Kiki was a stray cat, part of a colony that was living near a block of flats. She had cat flu and was in a bad way when P. found her.
Using Kiki’s love for food, P. managed to win her trust and took her to the vet. Without thought for the safety of her fingers, she managed to medicate Kiki by smearing the medicine on her paws. The little cat responded to the treatment: her eyes cleared up and she stopped sneezing and coughing.
P. wanted to give Kiki the best life and tried to integrate her into indoor life in her flat. Unfortunately it wasn’t an easy process, and in the end P. decided that Kiki was better off living outdoors, but with regular feeding from her. She blossomed into a plump little cat, with a glossy black-and-white coat. She also became quite friendly with everyone who stopped to greet her. But she was always P’s special cat. She used to wait for P. on her return from work and greet her by stretching, and then trot over, jaunty tail in the air.
I grew quite fond of Kiki because P. used to send me updates on her life. And I was impressed by what P. had achieved with the feral colony, in particular, Kiki. Through love and patience P. had changed the life and outlook of a cat. It gives us hope that we can do the same with the strays we meet. It was one of those feel-good stories of how animals and humans can meet by opening their hearts to one another.
Recently I got an e-mail from P. Kiki had vanished. And then the bombshell: some neighbours had complained about the feral colony – they believed that the cats were peeing indiscriminately and scratching the cars in the carpark. So they contacted the environmental agency who came and because they were lazy, took away only the cats that came willingly to them. This included Kiki.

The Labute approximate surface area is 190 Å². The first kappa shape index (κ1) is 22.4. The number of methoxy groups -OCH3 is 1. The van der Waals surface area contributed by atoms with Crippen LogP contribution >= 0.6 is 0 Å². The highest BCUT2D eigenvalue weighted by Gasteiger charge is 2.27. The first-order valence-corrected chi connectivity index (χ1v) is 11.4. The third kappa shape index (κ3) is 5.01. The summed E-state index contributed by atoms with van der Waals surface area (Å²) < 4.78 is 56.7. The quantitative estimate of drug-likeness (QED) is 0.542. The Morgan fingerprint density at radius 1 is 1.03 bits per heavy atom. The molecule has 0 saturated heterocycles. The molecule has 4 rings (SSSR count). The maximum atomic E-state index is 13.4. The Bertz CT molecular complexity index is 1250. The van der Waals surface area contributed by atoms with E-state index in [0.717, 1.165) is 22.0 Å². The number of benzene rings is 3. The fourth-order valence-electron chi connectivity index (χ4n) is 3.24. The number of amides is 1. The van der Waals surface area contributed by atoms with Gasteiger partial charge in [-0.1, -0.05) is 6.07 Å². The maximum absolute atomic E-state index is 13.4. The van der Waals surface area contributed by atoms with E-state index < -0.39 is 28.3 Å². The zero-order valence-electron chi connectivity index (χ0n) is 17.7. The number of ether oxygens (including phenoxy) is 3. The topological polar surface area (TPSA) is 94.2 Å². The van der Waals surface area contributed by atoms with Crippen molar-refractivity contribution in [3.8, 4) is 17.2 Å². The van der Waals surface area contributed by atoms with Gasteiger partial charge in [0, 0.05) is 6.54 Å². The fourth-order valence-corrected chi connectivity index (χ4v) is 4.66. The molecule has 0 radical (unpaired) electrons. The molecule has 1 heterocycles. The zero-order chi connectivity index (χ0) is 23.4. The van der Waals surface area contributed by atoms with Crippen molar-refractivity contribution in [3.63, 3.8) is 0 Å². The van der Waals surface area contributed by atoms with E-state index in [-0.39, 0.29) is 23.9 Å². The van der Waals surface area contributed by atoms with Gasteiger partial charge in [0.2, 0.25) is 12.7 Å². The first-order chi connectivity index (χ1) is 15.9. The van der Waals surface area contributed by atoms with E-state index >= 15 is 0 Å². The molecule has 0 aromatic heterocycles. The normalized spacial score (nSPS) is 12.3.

There is no happily ever after to this story. The environmental agency ignored the fact that Kiki had had a little tag taken out from one of her ears – this was a clear sign that she had been spayed by the state vet. The agency’s policy is that all strays were pts within the week.
(Their error exposed, they have taken refuge in red tape, fingerpointing and prevarication. In the meantime, the wild un-neutered cats in the feral colony have continued to wreak havoc.)
So a loving cat who only wanted to love others has gone to the Rainbow Bridge before her time.
Goodbye Kiki, God bless …
Run wild and run free.
(This is what P. has to say:
“I just read your post “Do cats have souls?” I truly think that Kiki really was/is my angel and in everything that she’s doing, the little signs that she’s been giving me, she’s letting me know she’s still around. She did teach me a lot: how to let go, how to love a cat and have a pet but allow it to have the freedom to roam, because it was happiest that way. I used to need my pet next to me, with me. But with Kiki, she’s taught me how to trust and love and let go, knowing that they’ll come back if they love you.
I guess just being her, her character, sweet, but spunky, loving and tame but always fearless, I should learn from her.”)